MORE than 30 suspects and two officers were bitten by police dogs across a single year, figures released by Essex Police have revealed.

The force, which boasts a dog unit which helps to make around 1,000 arrests every year, released the statistics after a freedom of information request.

They show that between April 2017 and March 2018, 34 suspects were bitten by police dogs.

From April 2018 to March 2019, 38 suspects were bitten, with two of those suspects receiving compensation.

They received payouts of £4,000 and £2,500.

Across the same period, five police officers and three members of the public were bitten by police dogs.

From April 2019 to March 2020, 39 suspects were bitten, along with two police officers.

Gazette: Caught - police dogs in Essex help to nab hundreds of criminals every yearCaught - police dogs in Essex help to nab hundreds of criminals every year

Essex Police’s dog unit was formed in 1953 with two dogs, a Doberman, called Remoh, and Senta, a German Shepherd, plus the two officers, PC Pete Cousins and PC Dan Hare.

In June 1955, they made their first arrest after attending a burglary at Cherry Tree Public House, in Mersea Road, Colchester.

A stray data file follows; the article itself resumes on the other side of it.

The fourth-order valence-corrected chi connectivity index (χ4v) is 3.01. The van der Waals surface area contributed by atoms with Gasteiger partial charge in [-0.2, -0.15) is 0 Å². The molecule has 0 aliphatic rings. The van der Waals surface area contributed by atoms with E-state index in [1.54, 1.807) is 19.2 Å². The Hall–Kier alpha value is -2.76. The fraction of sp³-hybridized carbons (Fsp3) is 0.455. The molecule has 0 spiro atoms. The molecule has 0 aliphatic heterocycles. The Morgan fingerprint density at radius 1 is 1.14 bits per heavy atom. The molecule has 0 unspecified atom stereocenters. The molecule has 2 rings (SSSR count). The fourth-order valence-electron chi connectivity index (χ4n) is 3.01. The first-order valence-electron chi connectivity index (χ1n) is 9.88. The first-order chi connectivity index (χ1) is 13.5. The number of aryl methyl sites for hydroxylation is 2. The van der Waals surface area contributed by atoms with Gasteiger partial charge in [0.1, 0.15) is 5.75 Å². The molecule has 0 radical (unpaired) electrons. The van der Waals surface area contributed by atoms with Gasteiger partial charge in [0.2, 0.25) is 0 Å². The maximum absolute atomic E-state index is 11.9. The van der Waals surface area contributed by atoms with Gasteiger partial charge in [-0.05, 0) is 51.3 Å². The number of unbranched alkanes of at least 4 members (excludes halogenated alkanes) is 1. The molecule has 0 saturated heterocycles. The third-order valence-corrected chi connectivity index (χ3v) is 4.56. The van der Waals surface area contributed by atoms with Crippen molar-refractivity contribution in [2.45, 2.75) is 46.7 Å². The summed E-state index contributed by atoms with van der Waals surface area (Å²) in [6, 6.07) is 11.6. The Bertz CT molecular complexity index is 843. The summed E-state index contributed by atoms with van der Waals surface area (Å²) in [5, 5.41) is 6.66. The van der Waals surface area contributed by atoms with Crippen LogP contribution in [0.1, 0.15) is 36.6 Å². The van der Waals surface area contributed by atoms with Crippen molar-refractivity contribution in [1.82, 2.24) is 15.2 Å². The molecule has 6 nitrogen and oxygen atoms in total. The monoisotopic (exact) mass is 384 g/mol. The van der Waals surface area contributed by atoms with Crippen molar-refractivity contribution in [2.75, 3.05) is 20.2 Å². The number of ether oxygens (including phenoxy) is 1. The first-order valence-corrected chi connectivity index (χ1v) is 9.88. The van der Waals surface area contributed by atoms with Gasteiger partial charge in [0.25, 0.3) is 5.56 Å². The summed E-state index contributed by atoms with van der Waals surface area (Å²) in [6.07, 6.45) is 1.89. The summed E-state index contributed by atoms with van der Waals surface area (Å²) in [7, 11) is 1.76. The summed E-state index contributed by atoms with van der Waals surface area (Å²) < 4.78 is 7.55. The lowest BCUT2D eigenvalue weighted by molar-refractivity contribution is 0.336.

Now the unit, which consists of 27 members of staff, provides all year cover to the entire county, providing support to almost every operational department in the force.

The force has more than 40 working police dogs, helping to make around 1,000 arrests per year.

There are general purpose dogs, firearms support dogs, search dogs able to find drugs, firearms and cash, explosive and forensic evidence search dogs.

Technology has also allowed the force to put cameras on firearms dogs to give a view of building searches.

An Essex Police spokesman said: "General purpose police dogs are trained to exceptionally high standards and play a key role in responding to a variety of situations.

"Careful consideration is made of the individual circumstances of each incident and whether it is necessary and proportionate to deploy a police dog.

"Of the many incidents that our police dogs attend, very few result in injuries to suspects or other members of the public.

"We ensure they receive medical attention and all incidents involving dog bites are recorded and reviewed to consider if any further action is needed.

"All general purpose dogs are licensed to operate and are continually assessed, and the dogs and their handlers undergo regular refresher training."

Read more: